FACE-saving spin aside, last week’s WA Senate election rerun was a disappointing exercise for Australia’s major political parties, with both suffering substantial swings against them.
There were at least two well publicised “disappointments” in the medical literature last week as well. Like the election results they were not unexpected but they are worth a mention in this issue of MJA InSight.
The updated Cochrane Review Neuraminidase inhibitors for preventing and treating influenza in healthy adults and children has been a long time coming. Concerned about their discovery of discrepancies in the published data and publication bias, the authors had struggled with pharmaceutical giant, Roche, for more than 4 years, to obtain access to the company’s raw data on oseltamivir.
As regulators and public health bodies around the world consider the disappointing possibility that billions of dollars have been wasted on stockpiles of minimally effective drugs, we asked Australian experts what this might mean for pandemic preparedness in Australia in one of our news stories.
The NHMRC message that “The available evidence is not compelling and fails to demonstrate that homeopathy is an effective treatment for any of the reported clinical conditions in humans” was reported by media outlets around the country and was even picked up internationally but belief systems are strong when it comes to complementary medicines. In her column this week, Jane McCredie wonders what will change in response to the review.
Disappointment and frustration with the federal government’s refusal to engage with doctors about possible changes to health in the upcoming Budget, underpinned the tone of an AMA media release late last week. One of the speculated changes to Medicare — a copayment for patients consulting a GP — is the subject of two articles published online in the MJA today. As state and federal health ministers were preparing to meet to debate the reform agenda in Brisbane last Friday, we sought comment from a range of experts about the copayment for another of our news stories.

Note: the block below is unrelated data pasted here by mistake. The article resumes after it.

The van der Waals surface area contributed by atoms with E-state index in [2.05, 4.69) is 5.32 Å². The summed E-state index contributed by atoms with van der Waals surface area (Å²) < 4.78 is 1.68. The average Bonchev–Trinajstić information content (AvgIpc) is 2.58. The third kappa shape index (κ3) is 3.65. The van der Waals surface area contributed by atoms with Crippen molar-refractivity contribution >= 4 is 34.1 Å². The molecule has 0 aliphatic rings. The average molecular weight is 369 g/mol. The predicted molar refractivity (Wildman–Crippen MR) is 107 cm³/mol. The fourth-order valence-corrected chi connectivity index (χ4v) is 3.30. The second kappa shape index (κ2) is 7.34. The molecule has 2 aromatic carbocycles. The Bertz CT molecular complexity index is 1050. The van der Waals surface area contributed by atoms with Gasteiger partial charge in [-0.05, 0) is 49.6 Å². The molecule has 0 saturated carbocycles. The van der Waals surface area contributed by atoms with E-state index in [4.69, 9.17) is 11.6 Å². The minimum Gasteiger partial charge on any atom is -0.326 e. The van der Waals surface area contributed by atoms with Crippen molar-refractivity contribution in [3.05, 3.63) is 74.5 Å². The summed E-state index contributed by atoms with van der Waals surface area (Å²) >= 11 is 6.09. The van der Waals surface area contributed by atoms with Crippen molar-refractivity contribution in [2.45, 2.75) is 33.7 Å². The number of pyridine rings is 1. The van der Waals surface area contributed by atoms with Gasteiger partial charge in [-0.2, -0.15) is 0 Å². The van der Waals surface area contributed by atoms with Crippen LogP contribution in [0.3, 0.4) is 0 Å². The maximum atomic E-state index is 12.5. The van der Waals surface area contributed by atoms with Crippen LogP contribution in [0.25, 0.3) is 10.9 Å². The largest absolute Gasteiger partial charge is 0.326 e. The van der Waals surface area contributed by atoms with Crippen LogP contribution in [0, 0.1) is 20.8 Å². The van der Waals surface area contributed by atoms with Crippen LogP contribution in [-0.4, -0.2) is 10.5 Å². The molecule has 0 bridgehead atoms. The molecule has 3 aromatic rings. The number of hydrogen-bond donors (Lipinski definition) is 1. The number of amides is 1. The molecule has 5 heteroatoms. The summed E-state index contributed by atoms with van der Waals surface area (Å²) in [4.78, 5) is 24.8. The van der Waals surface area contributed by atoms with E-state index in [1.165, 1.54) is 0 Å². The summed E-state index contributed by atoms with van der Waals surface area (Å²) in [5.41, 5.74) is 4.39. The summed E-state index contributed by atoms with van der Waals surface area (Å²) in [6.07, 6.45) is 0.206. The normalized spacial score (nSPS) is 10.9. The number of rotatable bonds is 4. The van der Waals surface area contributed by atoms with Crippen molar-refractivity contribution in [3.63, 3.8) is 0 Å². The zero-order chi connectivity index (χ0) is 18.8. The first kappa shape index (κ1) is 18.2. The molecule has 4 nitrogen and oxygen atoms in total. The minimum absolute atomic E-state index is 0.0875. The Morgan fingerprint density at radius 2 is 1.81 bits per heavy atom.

The word disappointing does not do justice to the scenario described in an article in the latest issue of the New England Journal of Medicine. The authors open with the dilemma for an 80-year-old man living in an aged care facility who, when scheduled for bowel cancer surgery, learns that he has a 50% chance of death within a year, and is likely to experience significant functional decline if he survives. Following on from last week’s news story in MJA InSight, which prompted productive discussion about medical treatment for aged care residents, this week’s featured news story looks at how we can — and are — improving decision making about surgery for older people.
The news this week is not all disappointing.
The MJA InSight team launched the "best reader comment" competition in March and, after a little poll of our own, we have our first winner. Dr Michele Meltzer posted a comment on Jane McCredie’s column on the need to support carers, bringing a first-person perspective to Jane’s advocacy for this group.
Stories of lived experience have a way of bringing us back to the messy business of helping people navigate their health and the systems that surround it. It is one thing to explain to a patient that an antiviral is unlikely to do much for their influenza, or that they’re wasting their money on homeopathy, but what about someone with a life-changing disease who wants to take a chance on an unproven treatment? In a moving account, GP James Best describes his internal struggle in seeking to rescue one such patient from the “peddlers of false hope”.
We all balance hope and disappointment in our life every day, but in medicine that balancing act can provide some salutary lessons.
Dr Ruth Armstrong is the medical editor of MJA InSight.